Compare & Contrast Always by Guillaume Apollinaire

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1910s: Cubism, one of the most influential art movements in the early twentieth century, presents multidimensional views of reality. Cubist painters render these views by incorporating cylinders, spheres, and cones in abstract visions of the human form or of landscapes or still lifes.

Today: Contemporary art often engages political and social themes, such as human rights or gender issues. Artists do not limit themselves to traditional artistic techniques but instead experiment with performance and multimedia works.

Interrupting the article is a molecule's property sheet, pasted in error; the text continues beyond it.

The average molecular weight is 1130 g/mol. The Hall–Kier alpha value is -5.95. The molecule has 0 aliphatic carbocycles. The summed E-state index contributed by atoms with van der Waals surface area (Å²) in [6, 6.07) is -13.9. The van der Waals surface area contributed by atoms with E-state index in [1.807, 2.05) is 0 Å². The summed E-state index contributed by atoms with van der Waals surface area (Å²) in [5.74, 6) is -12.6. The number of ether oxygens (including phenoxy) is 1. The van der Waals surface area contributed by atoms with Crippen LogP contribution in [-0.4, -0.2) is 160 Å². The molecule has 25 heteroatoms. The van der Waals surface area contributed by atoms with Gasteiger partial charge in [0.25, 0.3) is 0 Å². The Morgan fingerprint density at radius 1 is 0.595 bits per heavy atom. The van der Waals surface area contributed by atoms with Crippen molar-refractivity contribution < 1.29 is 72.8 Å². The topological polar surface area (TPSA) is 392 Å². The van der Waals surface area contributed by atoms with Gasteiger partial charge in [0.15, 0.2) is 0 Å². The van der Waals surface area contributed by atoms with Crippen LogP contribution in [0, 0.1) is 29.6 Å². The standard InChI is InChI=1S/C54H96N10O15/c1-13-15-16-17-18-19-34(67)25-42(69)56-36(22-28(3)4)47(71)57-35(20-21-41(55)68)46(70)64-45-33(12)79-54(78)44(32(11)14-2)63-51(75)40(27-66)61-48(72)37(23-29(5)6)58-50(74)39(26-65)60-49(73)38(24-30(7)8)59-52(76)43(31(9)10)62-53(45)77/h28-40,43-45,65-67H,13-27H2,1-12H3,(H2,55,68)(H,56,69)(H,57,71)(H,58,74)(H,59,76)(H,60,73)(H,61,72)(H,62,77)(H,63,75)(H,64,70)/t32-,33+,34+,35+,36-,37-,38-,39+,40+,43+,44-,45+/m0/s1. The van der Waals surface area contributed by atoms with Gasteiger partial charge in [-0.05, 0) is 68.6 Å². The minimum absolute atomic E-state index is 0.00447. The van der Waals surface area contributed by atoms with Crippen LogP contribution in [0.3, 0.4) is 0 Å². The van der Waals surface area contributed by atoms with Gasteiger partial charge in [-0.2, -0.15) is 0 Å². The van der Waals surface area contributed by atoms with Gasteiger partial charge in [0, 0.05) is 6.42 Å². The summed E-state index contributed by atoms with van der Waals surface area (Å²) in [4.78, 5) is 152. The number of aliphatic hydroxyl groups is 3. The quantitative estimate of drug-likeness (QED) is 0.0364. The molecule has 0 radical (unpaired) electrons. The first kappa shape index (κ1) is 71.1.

1910s: Poetry often presents an austerely pessimistic view of contemporary society as a reaction to industrialization and war. Poets such as T. S. Eliot (“The Love Song of J. Alfred Prufrock”) and William Butler Yeats (“The Second Coming”) express pessimism most often through the depiction of general, social experience rather than in specific, personal terms.

Today: Poets such as Sharon Olds (“Taking Notice”) and Margaret Atwood (“They Eat...

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This section contains 366 words
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Buy the Always Study Guide
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